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With Jim Sabatini

Paris 36

Paris 36
Gerard Jugnot, Elisabeth Vitali, Bernard-Pierre Donnadieu, Kad Merad, Clovis Cornillac, Nora Arnezeder and Pierre Richard

Rated: PG-13 
Reviewed by: Jim  
Release date: April 3, 2009 Released by: Sony Pictures Classics

This French/Czech Republic-based production should put a smile on the faces of most discerning arthouse cineastes.

Paris 36 uses the unsettling backdrop of pre-World-War II France to noticeable effect in the northeast section of the City of Lights, Faubourg.

This nod to the Gallic pictures of around the time of this one, May 1936, shows how many lives have been affected by the elections of the leftist Popular Front into office.

One working-class establishment, the Chansonia theatre, is heading into decline, which leaves manager Germain Pigoil (Gerard Jugnot) more than crestfallen.

It doesn't help that his wife/dancer Viviane (Elisabeth Vitali) has dropped him for someone else, while the machinations of an influential businessman Galapiat (Bernard-Pierre Donnadieu) have put things at a standstill. And, Pigoil's accordion-playing son Jojo (Maxence Perrin) has been made to live with his mother by orders of the State.

The diagrammed script from director Christophe Barratier finds a kindred spirit from the dilemma faced in pics like Mrs. Henderson Presents. The unhappily idle Pigoil forms an uneasy alliance with the slippery local titan, as he gets assistance from an awkward song-and-dance fellow (Kad Merad) and rising young political hotwire "Milou" Leibovich (Clovis Cornillac). Their plan looks to be branded at first, but a welcome boost comes in the form of a comely chanteuse Douce (Nora Arnezeder).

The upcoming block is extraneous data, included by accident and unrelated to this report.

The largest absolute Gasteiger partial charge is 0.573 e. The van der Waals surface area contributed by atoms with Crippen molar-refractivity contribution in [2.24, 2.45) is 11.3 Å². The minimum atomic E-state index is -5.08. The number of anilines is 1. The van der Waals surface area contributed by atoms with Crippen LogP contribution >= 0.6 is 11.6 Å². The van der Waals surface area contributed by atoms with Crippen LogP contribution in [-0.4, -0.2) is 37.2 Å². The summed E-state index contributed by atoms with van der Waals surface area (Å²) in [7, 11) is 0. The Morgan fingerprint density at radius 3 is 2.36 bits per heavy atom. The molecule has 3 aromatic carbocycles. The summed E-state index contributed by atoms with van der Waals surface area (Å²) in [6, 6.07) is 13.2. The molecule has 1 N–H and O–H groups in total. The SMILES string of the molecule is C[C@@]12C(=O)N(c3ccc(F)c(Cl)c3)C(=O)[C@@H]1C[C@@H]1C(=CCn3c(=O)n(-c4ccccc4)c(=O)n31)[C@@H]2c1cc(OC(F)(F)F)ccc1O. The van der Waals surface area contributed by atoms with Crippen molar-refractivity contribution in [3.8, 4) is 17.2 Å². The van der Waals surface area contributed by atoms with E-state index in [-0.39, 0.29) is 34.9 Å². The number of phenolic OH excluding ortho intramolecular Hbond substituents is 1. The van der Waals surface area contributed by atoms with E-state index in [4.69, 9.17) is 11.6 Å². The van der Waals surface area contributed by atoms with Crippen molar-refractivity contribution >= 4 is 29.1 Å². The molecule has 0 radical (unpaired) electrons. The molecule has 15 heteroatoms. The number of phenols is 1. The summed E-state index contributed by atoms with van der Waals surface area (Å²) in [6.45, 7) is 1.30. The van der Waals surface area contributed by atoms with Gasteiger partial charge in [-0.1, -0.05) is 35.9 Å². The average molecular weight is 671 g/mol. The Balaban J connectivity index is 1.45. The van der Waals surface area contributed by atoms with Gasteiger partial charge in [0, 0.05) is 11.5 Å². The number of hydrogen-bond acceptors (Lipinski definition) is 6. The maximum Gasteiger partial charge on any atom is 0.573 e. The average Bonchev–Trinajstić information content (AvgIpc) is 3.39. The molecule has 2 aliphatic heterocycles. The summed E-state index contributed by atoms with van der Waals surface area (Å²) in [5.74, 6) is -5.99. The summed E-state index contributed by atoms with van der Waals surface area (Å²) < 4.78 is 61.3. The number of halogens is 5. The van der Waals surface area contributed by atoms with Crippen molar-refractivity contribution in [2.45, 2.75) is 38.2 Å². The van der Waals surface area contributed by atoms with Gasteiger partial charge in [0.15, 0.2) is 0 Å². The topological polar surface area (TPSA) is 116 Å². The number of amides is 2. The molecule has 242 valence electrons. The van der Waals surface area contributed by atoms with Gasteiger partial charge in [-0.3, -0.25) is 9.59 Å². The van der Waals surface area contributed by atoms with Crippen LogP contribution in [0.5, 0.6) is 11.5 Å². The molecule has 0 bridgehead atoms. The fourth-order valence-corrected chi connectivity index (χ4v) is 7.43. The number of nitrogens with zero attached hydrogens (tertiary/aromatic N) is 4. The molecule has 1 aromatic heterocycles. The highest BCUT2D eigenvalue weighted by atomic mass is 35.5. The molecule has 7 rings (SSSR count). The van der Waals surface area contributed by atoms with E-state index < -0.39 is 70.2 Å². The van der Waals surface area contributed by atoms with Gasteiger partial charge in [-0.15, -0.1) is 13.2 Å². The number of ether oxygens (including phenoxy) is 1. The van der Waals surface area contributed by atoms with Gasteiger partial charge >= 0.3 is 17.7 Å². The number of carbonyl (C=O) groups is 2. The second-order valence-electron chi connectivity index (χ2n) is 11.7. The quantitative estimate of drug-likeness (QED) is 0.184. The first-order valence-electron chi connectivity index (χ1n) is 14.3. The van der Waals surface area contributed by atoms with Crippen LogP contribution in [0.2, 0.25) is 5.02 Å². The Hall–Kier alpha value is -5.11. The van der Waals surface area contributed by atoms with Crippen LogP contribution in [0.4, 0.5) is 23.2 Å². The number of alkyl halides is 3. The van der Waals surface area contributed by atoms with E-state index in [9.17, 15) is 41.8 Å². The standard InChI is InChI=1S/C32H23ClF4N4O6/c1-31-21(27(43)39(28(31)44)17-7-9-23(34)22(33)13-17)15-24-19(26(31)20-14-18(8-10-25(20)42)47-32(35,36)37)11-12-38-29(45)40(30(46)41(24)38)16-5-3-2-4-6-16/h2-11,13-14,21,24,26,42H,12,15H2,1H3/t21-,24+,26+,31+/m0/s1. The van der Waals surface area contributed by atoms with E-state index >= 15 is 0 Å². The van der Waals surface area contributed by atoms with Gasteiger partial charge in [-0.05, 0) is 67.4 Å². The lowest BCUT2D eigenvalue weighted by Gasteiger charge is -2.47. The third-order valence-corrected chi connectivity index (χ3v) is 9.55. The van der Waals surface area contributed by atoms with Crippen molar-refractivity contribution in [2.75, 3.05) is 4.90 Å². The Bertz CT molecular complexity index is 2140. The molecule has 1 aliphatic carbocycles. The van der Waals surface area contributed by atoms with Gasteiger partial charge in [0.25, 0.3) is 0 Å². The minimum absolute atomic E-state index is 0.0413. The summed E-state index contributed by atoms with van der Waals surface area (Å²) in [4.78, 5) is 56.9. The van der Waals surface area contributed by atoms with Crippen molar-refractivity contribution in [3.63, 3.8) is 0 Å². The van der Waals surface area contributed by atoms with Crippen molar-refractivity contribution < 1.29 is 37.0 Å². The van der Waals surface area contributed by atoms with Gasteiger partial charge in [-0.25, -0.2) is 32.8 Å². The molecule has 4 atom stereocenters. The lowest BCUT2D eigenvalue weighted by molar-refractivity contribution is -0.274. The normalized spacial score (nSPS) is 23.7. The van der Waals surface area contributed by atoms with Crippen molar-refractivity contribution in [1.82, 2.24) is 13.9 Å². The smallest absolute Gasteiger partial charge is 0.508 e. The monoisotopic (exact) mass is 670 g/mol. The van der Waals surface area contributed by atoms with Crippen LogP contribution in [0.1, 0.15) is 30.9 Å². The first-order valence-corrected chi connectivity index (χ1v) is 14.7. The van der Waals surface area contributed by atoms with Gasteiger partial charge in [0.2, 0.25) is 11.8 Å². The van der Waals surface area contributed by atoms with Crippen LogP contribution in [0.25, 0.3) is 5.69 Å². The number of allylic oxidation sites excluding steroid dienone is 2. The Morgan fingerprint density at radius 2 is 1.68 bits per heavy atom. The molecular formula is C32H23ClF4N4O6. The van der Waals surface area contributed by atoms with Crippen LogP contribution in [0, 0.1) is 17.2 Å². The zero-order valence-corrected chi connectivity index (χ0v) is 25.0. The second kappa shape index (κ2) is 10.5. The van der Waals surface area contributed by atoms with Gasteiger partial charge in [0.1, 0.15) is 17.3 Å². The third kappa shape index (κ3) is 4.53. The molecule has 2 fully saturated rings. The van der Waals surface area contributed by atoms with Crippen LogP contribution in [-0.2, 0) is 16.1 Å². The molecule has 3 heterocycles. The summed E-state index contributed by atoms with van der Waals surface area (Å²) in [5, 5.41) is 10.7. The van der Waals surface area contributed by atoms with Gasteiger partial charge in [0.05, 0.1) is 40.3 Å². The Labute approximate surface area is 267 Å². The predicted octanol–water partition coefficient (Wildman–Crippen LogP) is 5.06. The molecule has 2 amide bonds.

If the over-cooked story looks to run out of steam before the final act, Barratier has a diamond in the rough in the form of the "Radio Man" endowed in a shrewd robust way by comedian Pierre Richard. And, the quality of music becomes more zestfully authentic.

Not as distinctive or dynamic as Moulin Rouge or the more recent La Vie en Rose, Paris 36 nontheless manages to be trustworthy to its genre trappings. Barratier works deftly with his cast and crew to overcome any narrative hiccups, in a spry, lushly evocative way, if the camerawork (presented in widescreen), editing, and designing (the main Faubourg district nicely represented by verdant Czech locations) are any evidence. The sights and sounds of showbiz during the time of Leon Blum are earnestly displayed with all of the entertainment and tension that comes with it.

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